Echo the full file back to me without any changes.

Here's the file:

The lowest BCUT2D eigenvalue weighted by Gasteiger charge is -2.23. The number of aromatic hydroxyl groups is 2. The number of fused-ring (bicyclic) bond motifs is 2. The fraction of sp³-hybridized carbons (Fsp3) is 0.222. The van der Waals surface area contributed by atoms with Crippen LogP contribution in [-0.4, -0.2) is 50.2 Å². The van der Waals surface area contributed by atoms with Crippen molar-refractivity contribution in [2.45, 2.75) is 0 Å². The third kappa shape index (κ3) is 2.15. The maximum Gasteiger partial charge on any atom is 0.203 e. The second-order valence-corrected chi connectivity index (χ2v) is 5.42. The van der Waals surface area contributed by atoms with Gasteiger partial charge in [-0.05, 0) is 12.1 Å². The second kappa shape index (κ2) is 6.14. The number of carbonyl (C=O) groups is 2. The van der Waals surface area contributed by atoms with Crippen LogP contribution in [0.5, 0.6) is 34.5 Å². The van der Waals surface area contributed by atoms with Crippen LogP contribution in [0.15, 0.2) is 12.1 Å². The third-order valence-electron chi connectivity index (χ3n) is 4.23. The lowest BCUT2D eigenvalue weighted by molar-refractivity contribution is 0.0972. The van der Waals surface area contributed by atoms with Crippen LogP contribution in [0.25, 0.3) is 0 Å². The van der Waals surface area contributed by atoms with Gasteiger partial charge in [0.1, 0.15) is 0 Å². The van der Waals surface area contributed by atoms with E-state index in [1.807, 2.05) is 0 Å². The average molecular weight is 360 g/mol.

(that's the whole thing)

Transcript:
The lowest BCUT2D eigenvalue weighted by Gasteiger charge is -2.23. The number of aromatic hydroxyl groups is 2. The number of fused-ring (bicyclic) bond motifs is 2. The fraction of sp³-hybridized carbons (Fsp3) is 0.222. The van der Waals surface area contributed by atoms with Crippen LogP contribution in [-0.4, -0.2) is 50.2 Å². The van der Waals surface area contributed by atoms with Crippen molar-refractivity contribution in [2.45, 2.75) is 0 Å². The third kappa shape index (κ3) is 2.15. The maximum Gasteiger partial charge on any atom is 0.203 e. The second-order valence-corrected chi connectivity index (χ2v) is 5.42. The van der Waals surface area contributed by atoms with Gasteiger partial charge in [-0.05, 0) is 12.1 Å². The second kappa shape index (κ2) is 6.14. The number of carbonyl (C=O) groups is 2. The van der Waals surface area contributed by atoms with Crippen LogP contribution in [0.5, 0.6) is 34.5 Å². The van der Waals surface area contributed by atoms with Crippen LogP contribution in [0.15, 0.2) is 12.1 Å². The third-order valence-electron chi connectivity index (χ3n) is 4.23. The lowest BCUT2D eigenvalue weighted by molar-refractivity contribution is 0.0972. The van der Waals surface area contributed by atoms with Crippen LogP contribution in [0.25, 0.3) is 0 Å². The van der Waals surface area contributed by atoms with Gasteiger partial charge in [0.1, 0.15) is 0 Å². The van der Waals surface area contributed by atoms with E-state index in [1.807, 2.05) is 0 Å². The average molecular weight is 360 g/mol.